Virtual charter schools make big money but little progress

09 November 2015
Young child uses computer
Virtual charter schools are allowing private education corporations to make huge profits by cutting costs such as teacher salaries and student support. However results are consistently showing that the online-based education model is failing to provide the essential learning environment and support which young people need to excel.

The results from virtual charter schools are certainly alarming. Although US ‘industry’ leader K12 made over $900 million in revenue from virtual schools last year (mostly tax-payer funded), research shows that students engaged in virtual charter education are rapidly falling behind. A report released by the pro-charter think tank CREDO found that students attending virtual charters learn significantly less in math and reading than similar students attending normal schools.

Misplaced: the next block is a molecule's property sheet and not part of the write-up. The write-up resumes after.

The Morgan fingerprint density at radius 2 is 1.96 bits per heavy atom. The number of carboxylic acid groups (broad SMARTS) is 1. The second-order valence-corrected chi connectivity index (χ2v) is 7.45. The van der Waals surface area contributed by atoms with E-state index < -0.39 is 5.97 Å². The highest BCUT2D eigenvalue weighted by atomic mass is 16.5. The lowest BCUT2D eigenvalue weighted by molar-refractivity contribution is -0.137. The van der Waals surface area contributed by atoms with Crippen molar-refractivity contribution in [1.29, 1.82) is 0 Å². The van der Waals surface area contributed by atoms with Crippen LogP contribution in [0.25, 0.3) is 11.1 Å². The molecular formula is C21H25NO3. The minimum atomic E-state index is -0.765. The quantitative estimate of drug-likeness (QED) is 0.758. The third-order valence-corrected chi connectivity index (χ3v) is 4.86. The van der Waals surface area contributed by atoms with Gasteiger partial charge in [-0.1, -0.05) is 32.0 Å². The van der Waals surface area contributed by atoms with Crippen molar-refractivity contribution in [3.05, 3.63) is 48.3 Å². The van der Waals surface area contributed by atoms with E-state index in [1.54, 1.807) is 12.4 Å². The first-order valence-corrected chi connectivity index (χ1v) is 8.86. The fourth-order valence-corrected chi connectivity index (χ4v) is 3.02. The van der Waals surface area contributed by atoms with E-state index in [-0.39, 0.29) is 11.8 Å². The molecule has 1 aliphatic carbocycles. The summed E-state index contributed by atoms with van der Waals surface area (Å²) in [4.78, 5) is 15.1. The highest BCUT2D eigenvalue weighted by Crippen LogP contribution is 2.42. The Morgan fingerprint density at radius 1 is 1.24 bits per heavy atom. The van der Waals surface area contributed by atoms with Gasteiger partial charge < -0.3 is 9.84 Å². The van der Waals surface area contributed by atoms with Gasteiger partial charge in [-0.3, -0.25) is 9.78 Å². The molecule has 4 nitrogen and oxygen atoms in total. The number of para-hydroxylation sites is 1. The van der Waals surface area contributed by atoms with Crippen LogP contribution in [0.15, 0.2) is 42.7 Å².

The profits which these corporations make from running virtual charter schools have a direct human cost. Firstly, on the teachers and support workers who are deemed an ‘unnecessary’ expense. But more importantly on the young people who not only display worse results but are also deprived of the educational support, shared learning opportunities and community spirit which a proper public education helps to foster.

Education is amongst the most vital of public services and PSI affirms that the quality of schooling which young people have access to should not be determined by profit driven corporations.

For the full text and more information on the growing movement against charter schools visit In the Public Interest.

 


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